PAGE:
Electronic tagging rule change approved
Holyrood's justice committee has agreed to overturn a decade long ban on tagging offenders who have previously breached community sentences.
It means prisoners could serve the last quarter of their sentence under a system called home detention curfew.
The subordinate legislation was approved at the second time of asking.
The committee refused to do so last week after Legal Affairs Minister Annabelle Ewing was unable to provide statistics to support the proposals.
Conservative MSP Margaret Mitchell, the committee's convenor, had accused Ms Ewing of being "totally unprepared" when she appeared before the committee last week.
Ms Ewing returned to the committee on Tuesday morning with the statistics that had been requested, and the committee agreed to approve the changes.
Recalled to custody
Home detention curfews have been used in Scotland in 2006 and allow prisoners, mainly on shorter sentences, to serve up to a quarter of their sentence - for a maximum of six months and a minimum of two weeks - on licence in the community, while wearing an electronic tag.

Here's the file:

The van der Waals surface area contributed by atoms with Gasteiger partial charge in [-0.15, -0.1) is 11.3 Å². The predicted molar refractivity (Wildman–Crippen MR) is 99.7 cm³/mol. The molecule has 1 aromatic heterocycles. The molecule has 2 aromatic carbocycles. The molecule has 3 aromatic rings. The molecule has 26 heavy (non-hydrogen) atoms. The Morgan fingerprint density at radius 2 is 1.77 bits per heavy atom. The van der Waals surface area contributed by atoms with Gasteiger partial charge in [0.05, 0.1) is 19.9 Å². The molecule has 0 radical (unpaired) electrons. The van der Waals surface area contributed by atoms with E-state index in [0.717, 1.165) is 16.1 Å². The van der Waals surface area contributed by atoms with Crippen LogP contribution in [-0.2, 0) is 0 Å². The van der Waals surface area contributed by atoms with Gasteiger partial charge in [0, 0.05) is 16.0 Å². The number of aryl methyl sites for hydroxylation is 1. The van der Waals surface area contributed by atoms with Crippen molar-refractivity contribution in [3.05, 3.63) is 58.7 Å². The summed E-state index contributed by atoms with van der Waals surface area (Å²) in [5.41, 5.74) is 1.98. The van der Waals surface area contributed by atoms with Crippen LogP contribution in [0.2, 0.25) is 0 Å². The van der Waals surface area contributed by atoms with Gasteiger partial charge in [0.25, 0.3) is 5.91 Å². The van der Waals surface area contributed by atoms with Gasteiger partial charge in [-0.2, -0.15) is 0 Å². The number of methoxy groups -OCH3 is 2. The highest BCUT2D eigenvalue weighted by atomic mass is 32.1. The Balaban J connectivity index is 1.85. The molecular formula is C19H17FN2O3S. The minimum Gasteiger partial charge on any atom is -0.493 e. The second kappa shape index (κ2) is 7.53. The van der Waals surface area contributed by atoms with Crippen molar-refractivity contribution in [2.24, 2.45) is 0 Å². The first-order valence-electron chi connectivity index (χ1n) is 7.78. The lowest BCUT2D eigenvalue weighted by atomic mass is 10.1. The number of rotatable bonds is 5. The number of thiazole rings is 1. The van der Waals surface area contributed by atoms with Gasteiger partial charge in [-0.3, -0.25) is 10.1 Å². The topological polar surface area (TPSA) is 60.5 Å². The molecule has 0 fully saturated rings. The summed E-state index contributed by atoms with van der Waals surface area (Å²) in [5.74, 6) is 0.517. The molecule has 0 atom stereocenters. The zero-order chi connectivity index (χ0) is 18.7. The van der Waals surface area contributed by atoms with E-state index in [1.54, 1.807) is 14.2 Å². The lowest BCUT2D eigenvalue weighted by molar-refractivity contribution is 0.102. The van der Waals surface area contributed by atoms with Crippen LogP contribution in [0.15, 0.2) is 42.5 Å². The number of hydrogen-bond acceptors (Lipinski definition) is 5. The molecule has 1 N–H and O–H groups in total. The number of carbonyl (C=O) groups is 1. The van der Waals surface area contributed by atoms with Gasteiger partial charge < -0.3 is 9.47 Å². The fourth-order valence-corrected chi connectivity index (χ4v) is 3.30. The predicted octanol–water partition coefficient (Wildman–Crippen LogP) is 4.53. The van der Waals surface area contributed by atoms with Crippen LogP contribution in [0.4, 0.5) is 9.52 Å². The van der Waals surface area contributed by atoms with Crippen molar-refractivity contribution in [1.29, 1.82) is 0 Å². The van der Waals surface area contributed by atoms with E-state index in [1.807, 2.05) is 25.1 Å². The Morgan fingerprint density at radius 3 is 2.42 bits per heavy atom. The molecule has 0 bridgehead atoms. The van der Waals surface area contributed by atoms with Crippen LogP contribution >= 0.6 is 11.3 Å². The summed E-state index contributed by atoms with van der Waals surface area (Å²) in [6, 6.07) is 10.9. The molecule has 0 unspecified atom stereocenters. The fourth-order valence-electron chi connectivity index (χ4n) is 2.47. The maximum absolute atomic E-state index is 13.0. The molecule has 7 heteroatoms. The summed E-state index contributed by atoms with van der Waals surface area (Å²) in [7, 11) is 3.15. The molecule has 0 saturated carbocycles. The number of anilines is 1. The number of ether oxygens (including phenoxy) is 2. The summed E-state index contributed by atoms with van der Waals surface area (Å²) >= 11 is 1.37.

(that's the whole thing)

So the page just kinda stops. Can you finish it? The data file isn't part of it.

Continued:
The licence requires prisoners to remain at a particular place for a set period each day. Prisoners who fail to comply with the curfew or other licence conditions can be recalled to custody.
The aim is to help the offenders reintegrate into society once they have served their sentence.
The Scottish government is also proposing a radical extension of the ways electronic tags can be used on offenders, which could see sobriety tags, GPS tracking and tagging as an alternative to remand used for the first time.